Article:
When you think about the best tools that we have available for understanding the origins of civilization, you might imagine a pickaxe, a dusting brush, a shove–no doubt all of them wielded by some Indiana Jones-esque adventurer standing chest-deep in the bowels of some excavated lost city.

The problem with these methods is that they involve a painstakingly detailed approach to understanding history, picking through evidence one piece at a time. While this can be an incredibly useful way to understand the world, it isn’t the only method for building our knowledge of the past.  An increasingly popular approach takes the opposite approach: leveraging large amounts of information at the same time in order to discover hidden complexities and patterns that aren’t available to the human eye.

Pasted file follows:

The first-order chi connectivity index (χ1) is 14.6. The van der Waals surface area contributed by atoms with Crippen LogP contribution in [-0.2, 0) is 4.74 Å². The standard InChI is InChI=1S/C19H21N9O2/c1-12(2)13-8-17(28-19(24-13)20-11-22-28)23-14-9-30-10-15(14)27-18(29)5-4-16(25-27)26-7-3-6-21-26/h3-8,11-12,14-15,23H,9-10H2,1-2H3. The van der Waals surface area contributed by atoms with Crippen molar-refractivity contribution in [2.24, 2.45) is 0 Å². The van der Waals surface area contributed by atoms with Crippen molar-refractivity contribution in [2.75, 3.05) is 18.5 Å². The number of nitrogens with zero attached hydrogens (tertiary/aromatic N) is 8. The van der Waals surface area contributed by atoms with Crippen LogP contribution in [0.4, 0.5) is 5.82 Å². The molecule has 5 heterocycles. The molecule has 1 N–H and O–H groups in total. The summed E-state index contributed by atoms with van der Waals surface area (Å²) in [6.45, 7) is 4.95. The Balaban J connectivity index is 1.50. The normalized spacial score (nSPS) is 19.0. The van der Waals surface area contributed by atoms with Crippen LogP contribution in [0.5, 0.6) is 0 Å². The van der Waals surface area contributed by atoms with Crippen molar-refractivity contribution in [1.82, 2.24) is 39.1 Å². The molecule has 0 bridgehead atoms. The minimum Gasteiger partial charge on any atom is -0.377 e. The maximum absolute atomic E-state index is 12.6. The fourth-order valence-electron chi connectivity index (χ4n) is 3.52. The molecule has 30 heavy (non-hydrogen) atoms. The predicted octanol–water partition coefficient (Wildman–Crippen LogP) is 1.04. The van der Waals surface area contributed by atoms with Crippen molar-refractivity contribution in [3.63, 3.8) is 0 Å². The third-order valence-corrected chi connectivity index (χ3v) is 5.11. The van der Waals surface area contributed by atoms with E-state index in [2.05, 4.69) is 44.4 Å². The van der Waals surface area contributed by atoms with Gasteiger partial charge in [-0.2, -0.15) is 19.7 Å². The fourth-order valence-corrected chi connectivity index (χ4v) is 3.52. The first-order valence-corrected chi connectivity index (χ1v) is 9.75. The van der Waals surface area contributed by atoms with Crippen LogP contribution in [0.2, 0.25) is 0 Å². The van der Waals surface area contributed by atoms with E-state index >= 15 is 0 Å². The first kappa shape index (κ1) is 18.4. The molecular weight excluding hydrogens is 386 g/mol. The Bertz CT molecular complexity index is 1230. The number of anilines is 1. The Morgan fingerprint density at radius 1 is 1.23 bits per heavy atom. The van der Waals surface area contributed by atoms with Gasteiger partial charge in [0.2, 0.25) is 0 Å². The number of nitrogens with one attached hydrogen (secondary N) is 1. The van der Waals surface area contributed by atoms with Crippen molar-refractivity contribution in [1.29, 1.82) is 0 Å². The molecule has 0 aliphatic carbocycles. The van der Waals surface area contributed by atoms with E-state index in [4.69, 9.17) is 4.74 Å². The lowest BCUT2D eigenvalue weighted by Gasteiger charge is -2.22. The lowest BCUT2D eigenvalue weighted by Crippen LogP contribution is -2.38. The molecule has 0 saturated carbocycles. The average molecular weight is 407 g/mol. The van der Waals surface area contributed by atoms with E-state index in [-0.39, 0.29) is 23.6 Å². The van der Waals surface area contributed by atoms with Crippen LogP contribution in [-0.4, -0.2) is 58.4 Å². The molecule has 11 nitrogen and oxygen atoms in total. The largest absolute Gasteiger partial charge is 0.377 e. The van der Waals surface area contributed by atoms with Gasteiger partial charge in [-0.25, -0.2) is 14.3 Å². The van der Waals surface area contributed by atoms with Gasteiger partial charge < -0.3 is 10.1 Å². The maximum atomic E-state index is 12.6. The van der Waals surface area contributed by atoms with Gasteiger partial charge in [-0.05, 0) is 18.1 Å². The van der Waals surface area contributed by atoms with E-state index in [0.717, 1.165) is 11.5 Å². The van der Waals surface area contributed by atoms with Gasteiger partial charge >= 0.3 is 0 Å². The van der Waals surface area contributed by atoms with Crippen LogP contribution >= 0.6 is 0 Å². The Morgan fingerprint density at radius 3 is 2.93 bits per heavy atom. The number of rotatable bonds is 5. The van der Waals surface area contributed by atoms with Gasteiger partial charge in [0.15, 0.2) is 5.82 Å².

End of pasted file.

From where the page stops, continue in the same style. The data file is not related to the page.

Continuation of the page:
In a paper published this week out of UC Berkeley, a team of researchers has leveraged the raw power of modern-era computers in order to understand the complicated process by which ancient languages morph into their present-day forms.  The the evolution of language is an incredibly complicated process, it also has a lot of structure.  This structure tends to be relatively consistent over time, with small changes being enacted across epochs of civilization.